EdTech Voice Notes with Steven Hope

Welcome to the second episode of EdTech VoiceNotes, the podcast of the EdTech Summit.

In this week's episode of the EdTech VoiceNotes, we had the pleasure to catch up with Steven Hope, Head of Independent Learning at Leeds City College.

In our discussion, we had the opportunity to talk about future-ready learning, the effects of the lockdown on grading and assessment, and blended learning strategies for schools, colleges and universities.

Listen to the full episode here:

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To hear more from Steven Hope, alongside others leading in delivering effective digital and technology-focused solutions for education, secure your free pass here to the EdTech Summit, taking place online on the 18-19th November 2020.

Transcript:

Alessandro Bilotta 0:51
Welcome to the second episode of EdTech voice notes, the podcasts of the EdTech Summit. Each week, we interview leaders and experts on education, technology and digital strategies across the education sector. There is one question we'll try to answer every week. How can we bridge the gap between education and technology? Let's start with this week's episode. Steve, would you like to introduce yourself?

Steven Hope 1:15
Hi, I'm Steve Hope. I'm from Leeds and Yorkshire in the north of England right at the beginning, trained as a PE teacher and in FE setting. So post compulsory been doing that I did that for about 12 years taught a variety of different things in FE from level one and alternative provisions, so pre 16 all the way to level three, and then into HE and FE setting as well then moved into be an advanced practitioner. So supporting, mentoring and coaching other teachers. We were focused on technology and then, because I use technology heavily my delivery apps and things like that for analyzing sports performance and coaching, was a great set in and I had an opportunity to become the technology enhanced learning manager in the college then stemmed into independent learning. So I obviously, what used to be a library structure which has a focus on developing students skills, so what we call the four C's community, communication, collaboration, critical thinking and creativity, and also the advanced practitioners around technology enhanced learning and support that. As well as this I'm a director of Edgy Futurists. We run podcast training and mentor and coach people in the UK around the use of technology, but also have conversations on the podcast once a week about the future of education, not just technology. My other hat is that I am a chair of governors Primary School in Leeds, which is part of Wellspring trusts, called Elements. So a wonderful school and I'm sure I'll have an opportunity to, to share and talk about that going forward.

Alessandro Bilotta 2:40
We'll do our best to cover every aspect of your work during this episode. You have been with Leeds City College now for the past 15 years. How did you see the organization change in its approach to education technology?

Steven Hope 2:54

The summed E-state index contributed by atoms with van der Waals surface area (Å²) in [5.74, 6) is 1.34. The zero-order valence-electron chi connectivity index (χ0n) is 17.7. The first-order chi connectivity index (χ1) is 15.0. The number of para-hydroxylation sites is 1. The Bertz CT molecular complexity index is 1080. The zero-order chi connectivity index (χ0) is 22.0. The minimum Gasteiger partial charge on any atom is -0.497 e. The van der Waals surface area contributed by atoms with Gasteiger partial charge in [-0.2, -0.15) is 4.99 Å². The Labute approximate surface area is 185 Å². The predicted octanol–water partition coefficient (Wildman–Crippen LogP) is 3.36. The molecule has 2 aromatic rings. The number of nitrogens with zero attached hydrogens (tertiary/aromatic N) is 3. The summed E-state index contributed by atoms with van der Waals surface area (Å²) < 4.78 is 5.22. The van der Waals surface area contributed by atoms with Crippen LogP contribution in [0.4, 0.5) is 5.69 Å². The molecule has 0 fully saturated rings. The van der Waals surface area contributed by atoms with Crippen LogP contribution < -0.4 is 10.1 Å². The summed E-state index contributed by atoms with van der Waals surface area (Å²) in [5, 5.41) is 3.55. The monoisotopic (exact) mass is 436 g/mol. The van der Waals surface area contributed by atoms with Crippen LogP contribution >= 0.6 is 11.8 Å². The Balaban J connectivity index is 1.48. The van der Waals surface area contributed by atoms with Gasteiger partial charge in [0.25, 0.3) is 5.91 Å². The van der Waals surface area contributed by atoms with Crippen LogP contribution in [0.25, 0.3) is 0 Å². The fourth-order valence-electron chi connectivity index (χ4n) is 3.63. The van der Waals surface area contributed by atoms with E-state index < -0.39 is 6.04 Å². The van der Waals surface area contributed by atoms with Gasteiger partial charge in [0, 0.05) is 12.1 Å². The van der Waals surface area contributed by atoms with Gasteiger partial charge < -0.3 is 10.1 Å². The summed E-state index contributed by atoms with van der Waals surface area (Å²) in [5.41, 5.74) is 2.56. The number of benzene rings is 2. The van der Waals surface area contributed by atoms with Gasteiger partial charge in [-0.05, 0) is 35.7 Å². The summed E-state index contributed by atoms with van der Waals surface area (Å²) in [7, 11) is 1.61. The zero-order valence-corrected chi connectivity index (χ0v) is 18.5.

Technically, I have been related to college for the past 15 years in terms of my continued service, but I began my journey at Joseph Priestley college, Leeds City college became an entity in 2009. And then, through a merger, Joseph Priestley joined and became part of the family at the same time of Leeds College of Music that's now Leeds Conservatoire in 2011, so I joined and start teaching across both of them. Since that time, and through my teaching career, technology has been pivitol really and has seen many enhancements, there is still some people that I see and support across colleges and schools and even HE where they haven't still, they have a little bit because of COVID, but haven't moved across fully to engaging and try and supporting their teachers with using the digital or technology to enhance learning. But I thought both of those in my journey I've been, I was a learning innovation mentor and an advanced practitioner, with a focus on supporting teachers with technology, we were early adopters, I suppose if you can use that term around, and we saw the fact that technology could really help and enhance and engage learners, especially with some of the disadvantaged learners that we use. We move to the cloud, I would say fully for teacher learning, probably when I went when I came to post in as manager, and maybe a little bit before that, so we went Google, but I suppose it's not necessarily important in terms of which platform you use. We went cloud for teaching and learning, and that shift was so important because we haven't looked back. It allowed us to be device agnostic and give students device agnostic learning opportunities. So students could engage on any device, they didn't have to buy some new technology, they had a smartphone, if they had an old laptop, a PC or a Mac, whatever they had at home or in within then in the college they could use and that's pivotal. A lot of our students do learning on the bus because we have WiFi in Leeds and it's about extending learning we've focused on extended learning beyond the classroom and the four walls, and I think adopting what we call the martini model of any place, anytime, anywhere. That actually learning comes to life when you use technology, and I think that's been the biggest focus since 2016, around how can we look at the barriers potential that our students have? And how can we ensure that learners have the opportunity and the equity and the equality to learn, regardless of their barriers and their background? Technology can be divided, we've seen that during COVID. But we need to make sure that we use it and see the benefits of it. What I've seen is and especially has been heightened over the last six months or more, but we were well prepared for that. I think technology has shifted massively and has become to the forefront. So I am part of the central teaching learning team, and when I go and do observations and peer walks and support technologies ingrained, even in small instances, pretty much across the board in every curriculum that we see and every department that we see across Leeds, we are a part of the family here kiefel in Harrogate, as well as part of our FP colleges, part of the Lumina education group. And it's listed within there, whether that's quiz, whether that's an assessment, whether that's extending learning, engaging, accessibility feedback, you see essence of technology to enhance and engage learning, wherever we've had some really positive feedback, and we're on the news, I think it was last year or you before about how can we extend learning beyond the four walls. So not only for those students that potentially have a barrier of why they can't come in, such as childcare and those kinds of issues. But also for those students that might be Olympians or future Olympians or play a competitive sport, that actually are away for a period of time where because we use a cloud platform, students can engage from anywhere and get support from anywhere and that's really massive for us, and I think that has been the biggest change. Cloud has allowed us to extend learning, enhance it, and encourage learning to be extended beyond the four walls of a classroom and the four walls of a college building.